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GREP(1P)                   POSIX Programmer's Manual                  GREP(1P)



PROLOG
       This manual page is part of the POSIX Programmer's Manual.  The Linux implementation of this interface may dif-
       fer (consult the corresponding Linux manual page for details of Linux behavior), or the interface  may  not  be
       implemented on Linux.

NAME
       grep - search a file for a pattern

SYNOPSIS
       grep [-E| -F][-c| -l| -q][-insvx] -e pattern_list...
               [-f pattern_file]...[file...]

       grep [-E| -F][-c| -l| -q][-insvx][-e pattern_list]...
               -f pattern_file...[file...]

       grep [-E| -F][-c| -l| -q][-insvx] pattern_list[file...]


DESCRIPTION
       The grep utility shall search the input files, selecting lines matching one or more patterns; the types of pat-
       terns are controlled by the options specified. The patterns are specified by the -e option, -f option,  or  the
       pattern_list  operand.  The pattern_list's value shall consist of one or more patterns separated by <newline>s;
       the pattern_file's contents shall consist of one or more patterns terminated by <newline>. By default, an input
       line  shall be selected if any pattern, treated as an entire basic regular expression (BRE) as described in the
       Base Definitions volume of IEEE Std 1003.1-2001, Section 9.3, Basic Regular Expressions, matches  any  part  of
       the  line  excluding  the  terminating  <newline>; a null BRE shall match every line. By default, each selected
       input line shall be written to the standard output.

       Regular expression matching shall be based on text lines. Since a <newline> separates  or  terminates  patterns
       (see  the  -e  and -f options below), regular expressions cannot contain a <newline>. Similarly, since patterns
       are matched against individual lines (excluding the terminating <newline>s) of the input, there is no way for a
       pattern to match a <newline> found in the input.

OPTIONS
       The  grep  utility  shall conform to the Base Definitions volume of IEEE Std 1003.1-2001, Section 12.2, Utility
       Syntax Guidelines.

       The following options shall be supported:

       -E     Match using extended regular expressions. Treat each pattern specified as an ERE, as  described  in  the
              Base  Definitions  volume  of  IEEE Std 1003.1-2001,  Section 9.4, Extended Regular Expressions.  If any
              entire ERE pattern matches some part of an input line excluding  the  terminating  <newline>,  the  line
              shall be matched.  A null ERE shall match every line.

       -F     Match  using fixed strings. Treat each pattern specified as a string instead of a regular expression. If
              an input line contains any of the patterns as a contiguous sequence of bytes, the line shall be matched.
              A null string shall match every line.

       -c     Write only a count of selected lines to standard output.

       -e  pattern_list

              Specify  one or more patterns to be used during the search for input.  The application shall ensure that
              patterns in pattern_list are separated by a <newline>. A null pattern can be specified by  two  adjacent
              <newline>s  in pattern_list. Unless the -E or -F option is also specified, each pattern shall be treated
              as a BRE, as described in the Base Definitions volume of IEEE Std 1003.1-2001, Section 9.3, Basic  Regu-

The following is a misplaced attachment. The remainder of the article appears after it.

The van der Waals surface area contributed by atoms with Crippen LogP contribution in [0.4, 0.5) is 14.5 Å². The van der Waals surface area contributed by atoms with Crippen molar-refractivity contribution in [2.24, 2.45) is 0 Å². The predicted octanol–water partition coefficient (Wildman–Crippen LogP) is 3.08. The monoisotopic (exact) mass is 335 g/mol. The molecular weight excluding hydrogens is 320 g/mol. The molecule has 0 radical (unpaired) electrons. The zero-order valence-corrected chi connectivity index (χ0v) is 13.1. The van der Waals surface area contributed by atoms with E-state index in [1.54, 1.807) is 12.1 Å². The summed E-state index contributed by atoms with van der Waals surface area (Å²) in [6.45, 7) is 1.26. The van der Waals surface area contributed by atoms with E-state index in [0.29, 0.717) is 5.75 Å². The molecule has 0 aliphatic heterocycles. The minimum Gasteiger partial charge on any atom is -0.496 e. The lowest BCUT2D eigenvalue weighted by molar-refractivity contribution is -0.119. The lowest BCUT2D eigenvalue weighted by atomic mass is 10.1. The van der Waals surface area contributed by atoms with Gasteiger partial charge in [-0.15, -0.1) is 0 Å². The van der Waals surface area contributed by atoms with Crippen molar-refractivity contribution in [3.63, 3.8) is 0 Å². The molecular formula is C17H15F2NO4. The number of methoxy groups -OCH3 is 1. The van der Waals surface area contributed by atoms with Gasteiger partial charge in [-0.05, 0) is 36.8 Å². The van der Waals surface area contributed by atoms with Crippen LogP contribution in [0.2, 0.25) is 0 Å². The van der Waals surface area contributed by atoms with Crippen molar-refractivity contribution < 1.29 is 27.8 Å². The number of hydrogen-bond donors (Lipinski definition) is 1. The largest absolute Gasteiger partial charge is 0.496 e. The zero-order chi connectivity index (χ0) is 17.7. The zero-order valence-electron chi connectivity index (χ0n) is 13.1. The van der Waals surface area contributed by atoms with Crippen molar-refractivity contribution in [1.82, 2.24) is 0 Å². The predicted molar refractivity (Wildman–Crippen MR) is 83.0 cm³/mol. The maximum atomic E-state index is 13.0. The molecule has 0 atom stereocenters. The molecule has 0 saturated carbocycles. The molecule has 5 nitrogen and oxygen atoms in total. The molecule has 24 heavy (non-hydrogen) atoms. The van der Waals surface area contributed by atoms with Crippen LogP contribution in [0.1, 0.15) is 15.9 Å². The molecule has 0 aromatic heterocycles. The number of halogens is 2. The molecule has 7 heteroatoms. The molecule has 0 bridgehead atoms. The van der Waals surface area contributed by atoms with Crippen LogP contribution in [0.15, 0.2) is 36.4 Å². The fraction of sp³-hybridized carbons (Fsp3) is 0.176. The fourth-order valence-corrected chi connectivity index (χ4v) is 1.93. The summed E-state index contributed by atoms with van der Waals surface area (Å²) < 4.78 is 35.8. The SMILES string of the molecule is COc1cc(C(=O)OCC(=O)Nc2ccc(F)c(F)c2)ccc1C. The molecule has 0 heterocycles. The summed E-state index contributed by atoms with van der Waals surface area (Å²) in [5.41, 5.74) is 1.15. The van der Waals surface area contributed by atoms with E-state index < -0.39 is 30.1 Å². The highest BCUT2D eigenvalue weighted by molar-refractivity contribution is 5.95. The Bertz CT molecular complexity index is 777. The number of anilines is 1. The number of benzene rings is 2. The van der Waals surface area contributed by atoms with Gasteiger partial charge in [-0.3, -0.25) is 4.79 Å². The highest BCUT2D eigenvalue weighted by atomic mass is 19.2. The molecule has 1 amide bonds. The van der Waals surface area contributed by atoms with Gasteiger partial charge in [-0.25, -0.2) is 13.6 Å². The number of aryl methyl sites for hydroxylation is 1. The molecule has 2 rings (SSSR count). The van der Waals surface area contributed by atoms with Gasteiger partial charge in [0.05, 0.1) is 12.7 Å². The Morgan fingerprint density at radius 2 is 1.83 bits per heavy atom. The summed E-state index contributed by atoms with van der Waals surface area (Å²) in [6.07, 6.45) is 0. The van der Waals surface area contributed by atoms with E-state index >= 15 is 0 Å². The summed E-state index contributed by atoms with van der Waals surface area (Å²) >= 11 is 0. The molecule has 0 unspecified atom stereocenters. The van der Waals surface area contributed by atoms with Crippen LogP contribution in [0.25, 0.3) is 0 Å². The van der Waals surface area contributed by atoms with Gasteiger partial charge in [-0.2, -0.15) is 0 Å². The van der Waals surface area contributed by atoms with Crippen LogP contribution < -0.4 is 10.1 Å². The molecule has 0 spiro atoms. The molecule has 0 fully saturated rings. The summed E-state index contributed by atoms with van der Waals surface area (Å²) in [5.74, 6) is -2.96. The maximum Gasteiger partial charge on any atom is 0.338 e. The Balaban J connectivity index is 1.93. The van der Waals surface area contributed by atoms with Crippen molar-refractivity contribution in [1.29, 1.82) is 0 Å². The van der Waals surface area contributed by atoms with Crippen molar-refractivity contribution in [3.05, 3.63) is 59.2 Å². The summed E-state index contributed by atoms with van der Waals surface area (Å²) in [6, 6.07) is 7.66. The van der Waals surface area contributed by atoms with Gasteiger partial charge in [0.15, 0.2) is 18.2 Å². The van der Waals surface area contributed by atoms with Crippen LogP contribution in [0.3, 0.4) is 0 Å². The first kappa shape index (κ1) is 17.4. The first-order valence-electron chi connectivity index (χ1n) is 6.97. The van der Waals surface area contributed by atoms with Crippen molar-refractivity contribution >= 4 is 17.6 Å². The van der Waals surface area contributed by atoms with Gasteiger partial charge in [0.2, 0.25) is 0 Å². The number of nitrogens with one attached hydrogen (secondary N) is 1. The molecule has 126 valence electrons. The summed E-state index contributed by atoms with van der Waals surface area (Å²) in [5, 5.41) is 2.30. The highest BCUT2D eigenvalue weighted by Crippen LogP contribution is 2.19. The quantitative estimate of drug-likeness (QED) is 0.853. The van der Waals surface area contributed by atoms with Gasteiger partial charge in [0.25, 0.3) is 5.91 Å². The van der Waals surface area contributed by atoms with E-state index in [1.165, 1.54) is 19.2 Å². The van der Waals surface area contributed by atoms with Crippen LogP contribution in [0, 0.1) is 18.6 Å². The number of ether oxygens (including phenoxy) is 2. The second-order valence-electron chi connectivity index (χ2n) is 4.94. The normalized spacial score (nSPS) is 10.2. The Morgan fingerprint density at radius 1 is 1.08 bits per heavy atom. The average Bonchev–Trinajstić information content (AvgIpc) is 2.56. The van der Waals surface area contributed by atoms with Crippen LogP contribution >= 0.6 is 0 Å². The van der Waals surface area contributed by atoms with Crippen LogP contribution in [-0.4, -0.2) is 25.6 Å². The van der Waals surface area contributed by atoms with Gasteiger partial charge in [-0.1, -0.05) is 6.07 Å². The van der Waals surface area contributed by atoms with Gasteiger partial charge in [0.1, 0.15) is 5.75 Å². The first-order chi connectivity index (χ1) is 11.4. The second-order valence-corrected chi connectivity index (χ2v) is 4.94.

lar  Expressions. Multiple -e and -f options shall be accepted by the grep utility. All of the specified
              patterns shall be used when matching lines, but the order of evaluation is unspecified.

       -f  pattern_file

              Read one or more patterns from the file named by the pathname pattern_file.   Patterns  in  pattern_file
              shall  be  terminated  by a <newline>. A null pattern can be specified by an empty line in pattern_file.
              Unless the -E or -F option is also specified, each pattern shall be treated as a BRE,  as  described  in
              the Base Definitions volume of IEEE Std 1003.1-2001, Section 9.3, Basic Regular Expressions.

       -i     Perform  pattern  matching  in  searches  without  regard  to  case;  see the Base Definitions volume of
              IEEE Std 1003.1-2001, Section 9.2, Regular Expression General Requirements.

       -l     (The letter ell.) Write only the names of files containing selected lines to standard output.  Pathnames
              shall  be  written  once  per file searched. If the standard input is searched, a pathname of "(standard
              input)" shall be written, in the POSIX locale. In other locales, "standard input"  may  be  replaced  by
              something more appropriate in those locales.

       -n     Precede each output line by its relative line number in the file, each file starting at line 1. The line
              number counter shall be reset for each file processed.

       -q     Quiet. Nothing shall be written to the standard output, regardless of matching  lines.  Exit  with  zero
              status if an input line is selected.

       -s     Suppress the error messages ordinarily written for nonexistent or unreadable files. Other error messages
              shall not be suppressed.

       -v     Select lines not matching any of the specified patterns. If the -v option  is  not  specified,  selected
              lines shall be those that match any of the specified patterns.

       -x     Consider  only  input  lines  that use all characters in the line excluding the terminating <newline> to
              match an entire fixed string or regular expression to be matching lines.


OPERANDS
       The following operands shall be supported:

       pattern_list
              Specify one or more patterns to be used during the search for input.  This operand shall be  treated  as
              if it were specified as -e pattern_list.

       file   A  pathname  of  a file to be searched for the patterns. If no file operands are specified, the standard
              input shall be used.


STDIN
       The standard input shall be used only if no file operands are specified. See the INPUT FILES section.

INPUT FILES
       The input files shall be text files.

ENVIRONMENT VARIABLES
       The following environment variables shall affect the execution of grep:

       LANG   Provide a default value for the internationalization variables that are unset or  null.  (See  the  Base
              Definitions  volume  of IEEE Std 1003.1-2001, Section 8.2, Internationalization Variables for the prece-
              dence of internationalization variables used to determine the values of locale categories.)